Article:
In our earlier discussions of the possibility of world travel upon retirement, we had this brilliant idea (so we thought) that we could avoid flying and cruise from location to location. In the planning of our first year, we are able to avoid stepping foot in an airport from October 31, 2012 (retirement/departure date) to September 1, 2013, when we will depart from Rome to arrive in Diani Beach in Mombasa, Kenya for our upcoming three-month stay.

In looking at a world map, it’s easy to ascertain that cruising from Italy to Kenya is challenging, if not impossible. The trip through the Suez Canal is wrought with dangers of political strife and rampant piracy, which prevent many cruise lines from sailing through these areas.  

Also, the seaports in Kenya are shallow as described in this link about the difficulty China has in importing goods to African seaports, not only due to its shallow ports, but also due to a lack of an adequate river system to transport the goods throughout the continent. As a result, smaller ships travel to Kenya, vulnerable to piracy.  Not an ideal scenario for cruising.

There are a number of cruises that travel through the Mediterranean to Egypt, but only a rare few that continue on into the Red Sea to Kenya. The cruise we have booked for June 4, 2013, doesn’t sail to Egypt. In the future, we will experience a cruise to Egypt. After all, we will have all the time in the world provided good health prevails.  

We selected this cruise which departs from Barcelona, Spain, after our one-month stay in Majorca, Spain, to fill a two-week lag we had to fill prior to the availability of our rental in Tuscany on June 16, 2013.  The cruise ends in Venice where we’ll either take a train to Florence or rent a car and drive to the Tuscany Region to our rental.  

When analyzing the cost of this cruise to the costs of two weeks of transportation through Italy, car rental, hotels, and meals, it proved to be slightly more economical. We’ll have plenty of time to tour Italy while staying in Tuscany for almost three months.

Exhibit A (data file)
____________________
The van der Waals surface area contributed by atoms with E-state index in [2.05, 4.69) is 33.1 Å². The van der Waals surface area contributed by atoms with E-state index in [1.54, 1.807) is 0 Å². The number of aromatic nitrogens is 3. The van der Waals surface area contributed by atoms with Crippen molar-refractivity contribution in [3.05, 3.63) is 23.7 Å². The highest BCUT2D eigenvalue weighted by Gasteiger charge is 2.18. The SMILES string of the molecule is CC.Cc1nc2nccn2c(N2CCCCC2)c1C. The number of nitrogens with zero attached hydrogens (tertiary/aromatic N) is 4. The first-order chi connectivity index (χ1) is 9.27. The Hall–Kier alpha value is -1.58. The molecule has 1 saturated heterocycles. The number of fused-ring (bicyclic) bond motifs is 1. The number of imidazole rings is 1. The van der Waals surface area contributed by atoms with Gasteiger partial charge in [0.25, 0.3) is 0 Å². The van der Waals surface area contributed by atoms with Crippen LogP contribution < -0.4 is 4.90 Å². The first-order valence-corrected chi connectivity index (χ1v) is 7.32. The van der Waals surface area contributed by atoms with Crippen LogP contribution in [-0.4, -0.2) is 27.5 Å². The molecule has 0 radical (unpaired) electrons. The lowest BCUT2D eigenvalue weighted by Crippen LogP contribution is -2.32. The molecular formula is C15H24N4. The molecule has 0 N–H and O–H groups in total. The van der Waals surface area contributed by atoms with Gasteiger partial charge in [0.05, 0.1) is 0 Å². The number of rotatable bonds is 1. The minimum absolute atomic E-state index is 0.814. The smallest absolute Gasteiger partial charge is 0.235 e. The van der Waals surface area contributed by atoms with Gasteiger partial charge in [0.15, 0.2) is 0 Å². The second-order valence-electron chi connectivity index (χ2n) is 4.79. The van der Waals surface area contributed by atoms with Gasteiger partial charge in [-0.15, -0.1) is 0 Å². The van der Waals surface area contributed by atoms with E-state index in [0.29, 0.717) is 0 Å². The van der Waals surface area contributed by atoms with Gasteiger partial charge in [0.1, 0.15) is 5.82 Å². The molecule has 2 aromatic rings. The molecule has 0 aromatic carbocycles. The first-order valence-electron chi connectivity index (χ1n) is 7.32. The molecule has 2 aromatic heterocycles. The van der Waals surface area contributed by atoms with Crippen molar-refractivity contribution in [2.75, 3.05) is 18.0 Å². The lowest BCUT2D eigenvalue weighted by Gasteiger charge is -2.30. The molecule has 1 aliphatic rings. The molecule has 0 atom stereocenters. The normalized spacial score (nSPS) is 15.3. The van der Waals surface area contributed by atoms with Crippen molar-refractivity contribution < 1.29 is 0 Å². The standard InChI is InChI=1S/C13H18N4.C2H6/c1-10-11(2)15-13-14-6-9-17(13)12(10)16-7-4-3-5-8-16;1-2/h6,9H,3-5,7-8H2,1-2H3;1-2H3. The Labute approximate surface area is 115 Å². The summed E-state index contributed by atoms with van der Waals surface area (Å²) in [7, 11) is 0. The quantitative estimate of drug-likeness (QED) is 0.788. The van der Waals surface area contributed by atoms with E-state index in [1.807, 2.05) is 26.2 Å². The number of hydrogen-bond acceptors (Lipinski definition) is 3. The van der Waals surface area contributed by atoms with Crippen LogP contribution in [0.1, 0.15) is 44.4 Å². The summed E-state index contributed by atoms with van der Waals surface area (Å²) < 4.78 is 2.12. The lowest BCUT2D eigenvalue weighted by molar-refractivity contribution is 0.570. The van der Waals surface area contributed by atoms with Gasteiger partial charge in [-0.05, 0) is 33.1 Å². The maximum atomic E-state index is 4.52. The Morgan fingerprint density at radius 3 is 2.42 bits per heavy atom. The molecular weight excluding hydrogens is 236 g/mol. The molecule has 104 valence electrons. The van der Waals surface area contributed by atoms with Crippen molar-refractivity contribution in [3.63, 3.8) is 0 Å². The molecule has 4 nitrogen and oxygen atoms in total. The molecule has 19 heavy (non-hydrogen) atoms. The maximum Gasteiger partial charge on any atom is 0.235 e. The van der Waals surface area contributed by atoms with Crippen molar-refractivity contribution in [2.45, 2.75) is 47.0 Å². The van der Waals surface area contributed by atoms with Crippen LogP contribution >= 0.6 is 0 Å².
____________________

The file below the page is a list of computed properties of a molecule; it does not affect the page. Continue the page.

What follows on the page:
12 nights departing June 4, 2013, on
Norwegian’s Norwegian Spirit
Brochure Inside $2,399
Our Inside $1,249
You Save 48%
Brochure Oceanview $2,599
Our Oceanview $1,499
You Save 42%
Brochure Balcony $3,299
Our Balcony $1,929
You Save 42%
Brochure Suite $6,399
Our Suite $3,929
You Save 39%
$$$ Early booking bonus! Book now and receive a FREE $100 per cabin onboard credit and a FREE bottle of wine on select categories. Book select penthouse suite or villa categories and receive a FREE $300 per cabin onboard credit (call for pricing).
Promotions may not be combinable with all fares.
The prices shown are US dollars per person, based on double occupancy, and subject to availability. They include port charges but do not include airfare or (where applicable) airport or government taxes or fees.
Important Note: Visas are required for this itinerary.
Tue Jun 4 Barcelona, Spain 7:00 pm
Wed Jun 5 Toulon, France 8:00 am 6:00 pm
Thu Jun 6 Florence / Pisa (Livorno), Italy 8:00 am 7:00 pm
Fri Jun 7 Rome (Civitavecchia), Italy 8:00 am 7:00 pm
Sat Jun 8 Naples (Capri), Italy 8:00 am 7:00 am
Sun Jun 9 At Sea
Mon Jun 10 Mykonos, Greece 7:00 am 3:00 pm
Tue Jun 11 Istanbul, Turkey 9:00 am 6:00 pm
Wed Jun 12 Izmir, Turkey 11:30 am 7:00 pm
Thu Jun 13 Athens (Piraeus), Greece 8:00 am 6:00 pm
Fri Jun 14 At Sea
Sat Jun 15 Venice, Italy 2:00pm
Sun Jun 16 Venice, Italy Disembark

As always, we have booked a Balcony cabin.

And thus, we are limited by our transportation to Kenya. Train travel through Africa appears interesting and varied, but the uncertainty of train schedules and creature comforts didn’t quite fit our goal of “wafting through our worldwide travels with ease, joy, and simplicity.”  

Simplicity and ease would not include dragging our bags through various train stations, often waiting overnight while sitting on a bench awaiting the next train. That, definitely would not be “joyful.” After all, we aren’t in our 20’s any longer. 

We’ve discovered that careful planning, well in advance, better prepares us to handle the “unknowns” we will encounter along the way.  

Flying to Kenya and three months later to South Africa could result in sleeping on the floor in an airport with our heads on our carry-on luggage due to a delayed or canceled flight.  It could also result in delays at custom checks or as a result of overweight checked baggage. It may result in our being unable to sit together on the flight. We’ll take these risks, albeit hesitantly, and book the flights as the time nears.

Once we arrive in Diani Beach, unpacked our bags, and get situated on the veranda, we’ll be quite content.